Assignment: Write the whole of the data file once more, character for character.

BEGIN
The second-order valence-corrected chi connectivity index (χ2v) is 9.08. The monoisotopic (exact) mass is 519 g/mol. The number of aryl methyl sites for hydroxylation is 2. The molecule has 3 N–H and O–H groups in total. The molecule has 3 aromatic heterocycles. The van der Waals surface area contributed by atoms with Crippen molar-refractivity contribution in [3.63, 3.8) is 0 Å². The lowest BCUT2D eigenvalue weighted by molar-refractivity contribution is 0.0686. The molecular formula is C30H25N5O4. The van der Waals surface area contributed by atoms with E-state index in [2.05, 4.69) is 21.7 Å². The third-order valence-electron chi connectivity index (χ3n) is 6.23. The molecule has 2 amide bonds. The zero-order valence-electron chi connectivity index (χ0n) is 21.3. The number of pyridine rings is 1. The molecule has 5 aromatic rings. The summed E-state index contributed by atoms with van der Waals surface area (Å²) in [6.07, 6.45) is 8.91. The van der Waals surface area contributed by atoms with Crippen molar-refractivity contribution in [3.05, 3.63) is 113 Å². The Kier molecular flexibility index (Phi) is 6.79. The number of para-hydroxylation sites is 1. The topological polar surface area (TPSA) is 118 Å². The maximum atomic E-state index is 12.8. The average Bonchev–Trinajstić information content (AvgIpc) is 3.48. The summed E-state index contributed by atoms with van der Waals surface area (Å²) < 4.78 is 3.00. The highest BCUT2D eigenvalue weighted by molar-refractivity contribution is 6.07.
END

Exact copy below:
The second-order valence-corrected chi connectivity index (χ2v) is 9.08. The monoisotopic (exact) mass is 519 g/mol. The number of aryl methyl sites for hydroxylation is 2. The molecule has 3 N–H and O–H groups in total. The molecule has 3 aromatic heterocycles. The van der Waals surface area contributed by atoms with Crippen molar-refractivity contribution in [3.63, 3.8) is 0 Å². The lowest BCUT2D eigenvalue weighted by molar-refractivity contribution is 0.0686. The molecular formula is C30H25N5O4. The van der Waals surface area contributed by atoms with E-state index in [2.05, 4.69) is 21.7 Å². The third-order valence-electron chi connectivity index (χ3n) is 6.23. The molecule has 2 amide bonds. The zero-order valence-electron chi connectivity index (χ0n) is 21.3. The number of pyridine rings is 1. The molecule has 5 aromatic rings. The summed E-state index contributed by atoms with van der Waals surface area (Å²) in [6.07, 6.45) is 8.91. The van der Waals surface area contributed by atoms with Crippen molar-refractivity contribution in [3.05, 3.63) is 113 Å². The Kier molecular flexibility index (Phi) is 6.79. The number of para-hydroxylation sites is 1. The topological polar surface area (TPSA) is 118 Å². The maximum atomic E-state index is 12.8. The average Bonchev–Trinajstić information content (AvgIpc) is 3.48. The summed E-state index contributed by atoms with van der Waals surface area (Å²) < 4.78 is 3.00. The highest BCUT2D eigenvalue weighted by molar-refractivity contribution is 6.07.